Teacher protests

Teacher unions versus the National led Government is nothing new. It’s normal.

A bit less normal is the actions teachers are taking this week in protest about proposed changes to funding models. Teacher unions say the changes would lead to larger class sizes.

Many schools will be closed to pupils on Tuesday afternoon.

Stuff: Thousands of teachers to walk out this week in protest at bigger class sizes

Teachers will mount the first in a series of big walkouts on Monday to protest the government getting rid of funding based on maximum classroom sizes.

Principals say they will be forced to accept unprecedented numbers of children in their classrooms, if education minister Hekia Parata’s proposed funding changes go ahead.

I thought it was about giving principals choice, not forcing anything specific on them.

The Ministry of Education couldn’t comment on how the funding system could affect teacher ratios or class sizes.

“There hasn’t been any detailed design yet of any new funding system, because we have been at the stage of seeking input on draft proposals for what the funding system should look like,” said Ellen MacGregor-Reid, deputy secretary for strategy, planning and governance.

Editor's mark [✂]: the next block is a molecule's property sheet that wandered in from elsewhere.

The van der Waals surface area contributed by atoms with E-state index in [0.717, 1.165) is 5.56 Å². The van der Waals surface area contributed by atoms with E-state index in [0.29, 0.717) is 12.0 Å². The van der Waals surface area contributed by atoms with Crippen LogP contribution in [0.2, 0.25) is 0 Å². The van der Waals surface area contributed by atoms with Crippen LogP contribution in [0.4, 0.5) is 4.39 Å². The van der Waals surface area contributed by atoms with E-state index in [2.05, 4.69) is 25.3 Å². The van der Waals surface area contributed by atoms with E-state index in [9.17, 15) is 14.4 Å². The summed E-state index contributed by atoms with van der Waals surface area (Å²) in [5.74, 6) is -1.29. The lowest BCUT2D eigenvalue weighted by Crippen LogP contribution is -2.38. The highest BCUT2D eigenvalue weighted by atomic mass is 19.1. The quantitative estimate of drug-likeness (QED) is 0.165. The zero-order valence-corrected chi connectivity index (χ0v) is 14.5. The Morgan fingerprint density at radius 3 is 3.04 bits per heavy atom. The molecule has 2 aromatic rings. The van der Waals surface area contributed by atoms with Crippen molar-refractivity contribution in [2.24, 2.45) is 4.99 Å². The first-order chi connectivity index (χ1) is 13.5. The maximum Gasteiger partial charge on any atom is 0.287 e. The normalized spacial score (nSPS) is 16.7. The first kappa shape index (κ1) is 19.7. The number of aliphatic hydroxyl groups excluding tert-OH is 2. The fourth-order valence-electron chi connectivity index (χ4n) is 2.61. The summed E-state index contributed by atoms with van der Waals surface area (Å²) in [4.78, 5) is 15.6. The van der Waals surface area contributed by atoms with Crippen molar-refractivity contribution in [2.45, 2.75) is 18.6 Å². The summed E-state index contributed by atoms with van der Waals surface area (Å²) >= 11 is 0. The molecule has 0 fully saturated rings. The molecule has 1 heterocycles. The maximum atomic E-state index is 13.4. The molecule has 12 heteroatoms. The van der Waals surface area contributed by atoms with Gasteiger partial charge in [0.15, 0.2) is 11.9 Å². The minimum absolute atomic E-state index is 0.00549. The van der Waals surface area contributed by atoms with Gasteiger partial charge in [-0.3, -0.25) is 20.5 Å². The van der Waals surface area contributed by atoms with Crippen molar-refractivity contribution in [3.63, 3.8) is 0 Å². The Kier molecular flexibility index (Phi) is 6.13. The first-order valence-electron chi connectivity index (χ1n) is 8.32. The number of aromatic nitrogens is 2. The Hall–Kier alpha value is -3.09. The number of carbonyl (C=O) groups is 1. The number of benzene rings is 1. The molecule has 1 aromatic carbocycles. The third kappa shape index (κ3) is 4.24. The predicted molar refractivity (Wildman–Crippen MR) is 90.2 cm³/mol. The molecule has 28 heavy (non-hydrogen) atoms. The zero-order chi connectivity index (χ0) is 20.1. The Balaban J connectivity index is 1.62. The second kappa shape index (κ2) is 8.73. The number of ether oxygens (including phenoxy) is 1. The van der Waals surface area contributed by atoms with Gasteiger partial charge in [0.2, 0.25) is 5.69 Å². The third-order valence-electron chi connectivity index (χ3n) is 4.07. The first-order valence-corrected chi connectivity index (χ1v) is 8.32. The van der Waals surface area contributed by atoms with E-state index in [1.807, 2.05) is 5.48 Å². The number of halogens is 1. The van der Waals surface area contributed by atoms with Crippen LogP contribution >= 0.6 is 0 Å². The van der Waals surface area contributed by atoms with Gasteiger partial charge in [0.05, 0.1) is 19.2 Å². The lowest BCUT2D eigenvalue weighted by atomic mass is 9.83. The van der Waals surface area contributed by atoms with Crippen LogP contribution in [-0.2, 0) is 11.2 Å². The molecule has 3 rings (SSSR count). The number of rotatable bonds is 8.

The ministry wanted sector input well before any decisions were made or a new system designed, her statement said.

They are not getting the sort of ‘input’ they wanted. It looks like the teachers are getting in early, trying to create public opposition before details have been decided.

At present, schools are funded for teachers according to a strict teacher-pupil ratio: one teacher for every 15 pupils at year 1,  ranging up to 29 pupils in years 4 to 6.  The minister proposes to replace those ratios with flat funding per pupil. But she insists the Government is spending more than $11 billion on education and it’s principals, not her, who decide class sizes.

In an unprecedented move, teacher unions NZEI and the PPTA are joining forces after the Ministry of Education announced schools could get a “global budget”. Over the next two weeks, tens of thousands of Kiwi teachers will stop work to discuss the funding proposals in union meetings along the length of New Zealand.

The global budget would cover teaching and learning – including credits for teacher salaries – so teachers’ pay would come out of the same pot the other bills.

National propose, teachers oppose. Seems childish but that’s how it always seems to work out.

Would it be such a bad thing if schools could choose between lower class sizes and lower paid teachers, or larger class sizes with more effective, better paid teachers?

Leave a comment


  1. Iceberg

     /  6th September 2016

    What sane society would let this unelected mafia run our school system?

    Our only hope is that Seymour has the fortitude for the long battle to break them.

  2. duperez

     /  6th September 2016

    Seymour is realistic enough to pick battles and the part he should play in them. That’s where his fortitude is at. The art of having the courage of one’s convictions as gossamer.


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